Oxygenic photosynthetic microorganisms are a focal point of research in the context of human space exploration. As part of the bioregenerative life-support systems, they could have a key role in the production of breathable O2, edible biomasses and in the regeneration of CO2 rich-atmospheres and wastewaters produced by astronauts. The test of the organism’s response to simulated physico-chemical parameters of planetary bodies could also provide important information about their habitability potential. It is believed that the success of future planetary and space missions will require innovative technologies, developed on the base of preliminary experiments in custom-made laboratory facilities. In this context, simulation chambers will play a pivotal role by allowing the growth of the microorganisms under controlled conditions and the evaluation in real-time of their biomass productivity and impact on atmosphere composition. We here present a system capable of addressing these requirements with high replicability and low costs. The setup is composed by three main parts: 1) a Star Light Simulator, able to generate different light intensities and spectra, including those of non-solar stars; 2) an Atmosphere Simulator Chamber where cultures of photosynthetic microorganisms can be exposed to different gas compositions; 3) a reflectivity detection system to measure from remote the Normalized Difference Vegetation Indexes (NDVI). Such a setup allows us to monitor photosynthetic microorganism’s growth and gas exchange performances under selected conditions of light quality and intensity, temperature, pressure, and atmospheres simulating non-terrestrial environments. All parameters are detected by remote sensing techniques, thus without interfering with the experiments and altering the environmental conditions set. We validated the setup by growing cyanobacteria liquid cultures under different light intensities of solar illumination, collecting data on their growth rate, photosynthetic activity, and gas exchange capacity. We utilized the reflectivity detection system to measure the reflection spectra of the growing cultures, obtaining their relative NDVI that was shown to correlate with optical density, chlorophyll content, and dry weight, demonstrating the potential application of this index as a proxy of growth.

A New Remote Sensing-Based System for the Monitoring and Analysis of Growth and Gas Exchange Rates of Photosynthetic Microorganisms Under Simulated Non-Terrestrial Conditions

Battistuzzi M.;Cocola L.;Alei E.;Morosinotto T.;Claudi R.;La Rocca N.
2020

Abstract

Oxygenic photosynthetic microorganisms are a focal point of research in the context of human space exploration. As part of the bioregenerative life-support systems, they could have a key role in the production of breathable O2, edible biomasses and in the regeneration of CO2 rich-atmospheres and wastewaters produced by astronauts. The test of the organism’s response to simulated physico-chemical parameters of planetary bodies could also provide important information about their habitability potential. It is believed that the success of future planetary and space missions will require innovative technologies, developed on the base of preliminary experiments in custom-made laboratory facilities. In this context, simulation chambers will play a pivotal role by allowing the growth of the microorganisms under controlled conditions and the evaluation in real-time of their biomass productivity and impact on atmosphere composition. We here present a system capable of addressing these requirements with high replicability and low costs. The setup is composed by three main parts: 1) a Star Light Simulator, able to generate different light intensities and spectra, including those of non-solar stars; 2) an Atmosphere Simulator Chamber where cultures of photosynthetic microorganisms can be exposed to different gas compositions; 3) a reflectivity detection system to measure from remote the Normalized Difference Vegetation Indexes (NDVI). Such a setup allows us to monitor photosynthetic microorganism’s growth and gas exchange performances under selected conditions of light quality and intensity, temperature, pressure, and atmospheres simulating non-terrestrial environments. All parameters are detected by remote sensing techniques, thus without interfering with the experiments and altering the environmental conditions set. We validated the setup by growing cyanobacteria liquid cultures under different light intensities of solar illumination, collecting data on their growth rate, photosynthetic activity, and gas exchange capacity. We utilized the reflectivity detection system to measure the reflection spectra of the growing cultures, obtaining their relative NDVI that was shown to correlate with optical density, chlorophyll content, and dry weight, demonstrating the potential application of this index as a proxy of growth.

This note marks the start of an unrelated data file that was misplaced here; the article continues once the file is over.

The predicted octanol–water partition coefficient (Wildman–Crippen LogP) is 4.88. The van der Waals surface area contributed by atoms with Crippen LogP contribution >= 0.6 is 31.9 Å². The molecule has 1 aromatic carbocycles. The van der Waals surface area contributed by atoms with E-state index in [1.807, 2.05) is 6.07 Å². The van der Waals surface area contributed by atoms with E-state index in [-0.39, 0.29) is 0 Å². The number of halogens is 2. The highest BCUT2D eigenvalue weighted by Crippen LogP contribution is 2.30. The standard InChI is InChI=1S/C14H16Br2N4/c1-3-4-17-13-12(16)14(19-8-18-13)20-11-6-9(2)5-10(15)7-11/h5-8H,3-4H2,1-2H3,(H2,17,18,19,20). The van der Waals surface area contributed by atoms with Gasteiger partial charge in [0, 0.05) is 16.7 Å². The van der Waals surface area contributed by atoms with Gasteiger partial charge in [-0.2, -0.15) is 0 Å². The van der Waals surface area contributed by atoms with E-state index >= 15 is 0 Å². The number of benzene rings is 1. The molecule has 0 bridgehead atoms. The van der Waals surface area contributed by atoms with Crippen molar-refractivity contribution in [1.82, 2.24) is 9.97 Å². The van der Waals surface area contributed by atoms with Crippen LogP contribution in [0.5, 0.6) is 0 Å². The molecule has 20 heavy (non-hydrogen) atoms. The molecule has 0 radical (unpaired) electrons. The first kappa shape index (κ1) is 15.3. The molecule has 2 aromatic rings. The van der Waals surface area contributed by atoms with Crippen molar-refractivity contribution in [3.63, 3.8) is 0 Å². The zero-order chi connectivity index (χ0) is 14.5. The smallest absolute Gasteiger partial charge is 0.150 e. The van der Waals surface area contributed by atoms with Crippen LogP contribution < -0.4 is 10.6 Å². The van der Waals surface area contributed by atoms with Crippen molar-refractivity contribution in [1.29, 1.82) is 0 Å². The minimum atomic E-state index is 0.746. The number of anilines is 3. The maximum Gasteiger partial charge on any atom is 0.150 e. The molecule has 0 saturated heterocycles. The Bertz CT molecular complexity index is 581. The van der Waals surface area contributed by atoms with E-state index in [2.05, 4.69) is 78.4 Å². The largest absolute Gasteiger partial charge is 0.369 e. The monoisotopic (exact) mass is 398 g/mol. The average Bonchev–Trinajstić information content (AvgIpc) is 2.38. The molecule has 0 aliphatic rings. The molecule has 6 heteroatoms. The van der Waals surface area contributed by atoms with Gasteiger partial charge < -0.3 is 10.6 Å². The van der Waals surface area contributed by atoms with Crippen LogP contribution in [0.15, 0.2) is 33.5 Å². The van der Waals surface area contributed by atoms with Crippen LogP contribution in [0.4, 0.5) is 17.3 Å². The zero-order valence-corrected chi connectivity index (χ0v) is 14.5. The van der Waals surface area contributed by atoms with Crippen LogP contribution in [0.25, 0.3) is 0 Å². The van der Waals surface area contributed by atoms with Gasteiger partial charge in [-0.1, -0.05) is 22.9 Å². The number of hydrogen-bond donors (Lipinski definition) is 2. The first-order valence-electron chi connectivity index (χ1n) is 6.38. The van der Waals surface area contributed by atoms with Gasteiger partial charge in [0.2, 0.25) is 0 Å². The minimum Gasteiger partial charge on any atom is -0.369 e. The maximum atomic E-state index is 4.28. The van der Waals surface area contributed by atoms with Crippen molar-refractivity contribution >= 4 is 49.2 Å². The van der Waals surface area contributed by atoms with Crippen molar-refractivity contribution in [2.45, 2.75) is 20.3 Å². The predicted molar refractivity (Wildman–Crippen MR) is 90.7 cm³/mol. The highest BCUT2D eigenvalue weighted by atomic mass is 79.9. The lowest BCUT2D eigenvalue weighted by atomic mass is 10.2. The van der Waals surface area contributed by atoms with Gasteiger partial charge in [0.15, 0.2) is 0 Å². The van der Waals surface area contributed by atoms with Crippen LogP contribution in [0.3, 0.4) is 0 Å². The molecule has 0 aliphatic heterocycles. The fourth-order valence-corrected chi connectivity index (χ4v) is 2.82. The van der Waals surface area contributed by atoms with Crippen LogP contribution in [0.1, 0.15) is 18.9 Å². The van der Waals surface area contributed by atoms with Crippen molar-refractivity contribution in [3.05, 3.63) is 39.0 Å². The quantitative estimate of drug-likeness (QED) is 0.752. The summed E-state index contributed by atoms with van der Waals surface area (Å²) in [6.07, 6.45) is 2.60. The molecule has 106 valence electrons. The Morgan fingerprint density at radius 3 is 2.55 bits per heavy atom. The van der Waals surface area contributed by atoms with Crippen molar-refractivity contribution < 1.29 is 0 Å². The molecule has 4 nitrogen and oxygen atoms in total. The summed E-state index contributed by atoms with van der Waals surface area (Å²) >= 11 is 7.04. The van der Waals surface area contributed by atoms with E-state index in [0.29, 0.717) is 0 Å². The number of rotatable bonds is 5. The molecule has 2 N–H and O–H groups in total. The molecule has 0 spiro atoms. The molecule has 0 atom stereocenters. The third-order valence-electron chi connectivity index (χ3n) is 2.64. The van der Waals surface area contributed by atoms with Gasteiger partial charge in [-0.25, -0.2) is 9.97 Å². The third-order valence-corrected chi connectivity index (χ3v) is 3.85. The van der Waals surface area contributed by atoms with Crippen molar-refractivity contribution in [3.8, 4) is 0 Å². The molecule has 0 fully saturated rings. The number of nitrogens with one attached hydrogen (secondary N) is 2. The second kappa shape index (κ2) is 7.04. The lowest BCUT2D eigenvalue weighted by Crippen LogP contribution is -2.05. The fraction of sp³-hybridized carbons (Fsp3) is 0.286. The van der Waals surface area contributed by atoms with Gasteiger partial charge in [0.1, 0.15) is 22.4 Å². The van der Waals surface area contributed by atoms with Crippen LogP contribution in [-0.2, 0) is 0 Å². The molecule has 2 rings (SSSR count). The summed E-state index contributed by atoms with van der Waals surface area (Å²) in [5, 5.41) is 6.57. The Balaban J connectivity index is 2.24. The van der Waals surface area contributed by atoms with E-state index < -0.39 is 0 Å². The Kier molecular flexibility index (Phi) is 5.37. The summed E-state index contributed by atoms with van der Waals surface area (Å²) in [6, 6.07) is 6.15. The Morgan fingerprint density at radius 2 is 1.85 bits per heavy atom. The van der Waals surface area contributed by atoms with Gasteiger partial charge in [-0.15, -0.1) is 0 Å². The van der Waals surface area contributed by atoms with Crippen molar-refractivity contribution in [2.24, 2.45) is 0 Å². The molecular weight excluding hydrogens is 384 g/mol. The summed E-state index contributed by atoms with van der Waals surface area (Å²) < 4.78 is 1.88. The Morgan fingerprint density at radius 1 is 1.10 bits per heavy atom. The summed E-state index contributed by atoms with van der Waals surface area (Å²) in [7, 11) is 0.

File in questo prodotto:
Non ci sono file associati a questo prodotto.
Pubblicazioni consigliate

Caricamento pubblicazioni consigliate

I documenti in IRIS sono protetti da copyright e tutti i diritti sono riservati, salvo diversa indicazione.

Utilizza questo identificativo per citare o creare un link a questo documento: http://hdl.handle.net/11577/3340621
Citazioni
  • ???jsp.display-item.citation.pmc??? 1
  • Scopus 3
  • ???jsp.display-item.citation.isi??? 3
social impact